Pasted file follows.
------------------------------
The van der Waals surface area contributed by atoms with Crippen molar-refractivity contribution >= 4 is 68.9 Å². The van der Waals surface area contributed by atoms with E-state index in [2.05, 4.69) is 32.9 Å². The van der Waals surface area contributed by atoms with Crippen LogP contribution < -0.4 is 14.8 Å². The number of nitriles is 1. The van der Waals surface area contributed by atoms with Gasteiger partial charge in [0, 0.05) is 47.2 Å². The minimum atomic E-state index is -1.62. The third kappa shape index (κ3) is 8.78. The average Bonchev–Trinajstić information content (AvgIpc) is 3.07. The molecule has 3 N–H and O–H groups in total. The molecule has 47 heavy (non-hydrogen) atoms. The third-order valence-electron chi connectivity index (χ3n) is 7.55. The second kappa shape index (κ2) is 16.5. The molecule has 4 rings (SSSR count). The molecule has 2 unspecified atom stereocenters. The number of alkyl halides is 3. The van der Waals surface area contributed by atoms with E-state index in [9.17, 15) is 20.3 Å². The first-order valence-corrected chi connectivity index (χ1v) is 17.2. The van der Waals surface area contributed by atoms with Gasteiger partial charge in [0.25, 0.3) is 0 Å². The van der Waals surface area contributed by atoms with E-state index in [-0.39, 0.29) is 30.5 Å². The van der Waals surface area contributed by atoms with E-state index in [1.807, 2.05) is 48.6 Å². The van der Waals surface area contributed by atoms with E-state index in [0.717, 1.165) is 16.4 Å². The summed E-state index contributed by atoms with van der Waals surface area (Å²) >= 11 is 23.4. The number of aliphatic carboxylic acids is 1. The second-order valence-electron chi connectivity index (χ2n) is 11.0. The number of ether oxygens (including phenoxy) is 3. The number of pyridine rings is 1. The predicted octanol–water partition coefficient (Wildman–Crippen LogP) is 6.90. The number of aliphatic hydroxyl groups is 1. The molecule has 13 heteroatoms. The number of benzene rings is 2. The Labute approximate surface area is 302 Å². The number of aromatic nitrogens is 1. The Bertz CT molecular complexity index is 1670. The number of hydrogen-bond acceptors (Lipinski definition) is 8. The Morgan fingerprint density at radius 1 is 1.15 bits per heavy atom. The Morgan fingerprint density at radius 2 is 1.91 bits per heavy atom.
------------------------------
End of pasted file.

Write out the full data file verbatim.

The van der Waals surface area contributed by atoms with Crippen molar-refractivity contribution >= 4 is 68.9 Å². The van der Waals surface area contributed by atoms with E-state index in [2.05, 4.69) is 32.9 Å². The van der Waals surface area contributed by atoms with Crippen LogP contribution < -0.4 is 14.8 Å². The number of nitriles is 1. The van der Waals surface area contributed by atoms with Gasteiger partial charge in [0, 0.05) is 47.2 Å². The minimum atomic E-state index is -1.62. The third kappa shape index (κ3) is 8.78. The average Bonchev–Trinajstić information content (AvgIpc) is 3.07. The molecule has 3 N–H and O–H groups in total. The molecule has 47 heavy (non-hydrogen) atoms. The third-order valence-electron chi connectivity index (χ3n) is 7.55. The second kappa shape index (κ2) is 16.5. The molecule has 4 rings (SSSR count). The molecule has 2 unspecified atom stereocenters. The number of alkyl halides is 3. The van der Waals surface area contributed by atoms with E-state index in [9.17, 15) is 20.3 Å². The first-order valence-corrected chi connectivity index (χ1v) is 17.2. The van der Waals surface area contributed by atoms with Gasteiger partial charge in [0.25, 0.3) is 0 Å². The van der Waals surface area contributed by atoms with E-state index in [-0.39, 0.29) is 30.5 Å². The van der Waals surface area contributed by atoms with E-state index in [1.807, 2.05) is 48.6 Å². The van der Waals surface area contributed by atoms with E-state index in [0.717, 1.165) is 16.4 Å². The summed E-state index contributed by atoms with van der Waals surface area (Å²) >= 11 is 23.4. The number of aliphatic carboxylic acids is 1. The second-order valence-electron chi connectivity index (χ2n) is 11.0. The number of ether oxygens (including phenoxy) is 3. The number of pyridine rings is 1. The predicted octanol–water partition coefficient (Wildman–Crippen LogP) is 6.90. The number of aliphatic hydroxyl groups is 1. The molecule has 13 heteroatoms. The number of benzene rings is 2. The Labute approximate surface area is 302 Å². The number of aromatic nitrogens is 1. The Bertz CT molecular complexity index is 1670. The number of hydrogen-bond acceptors (Lipinski definition) is 8. The Morgan fingerprint density at radius 1 is 1.15 bits per heavy atom. The Morgan fingerprint density at radius 2 is 1.91 bits per heavy atom.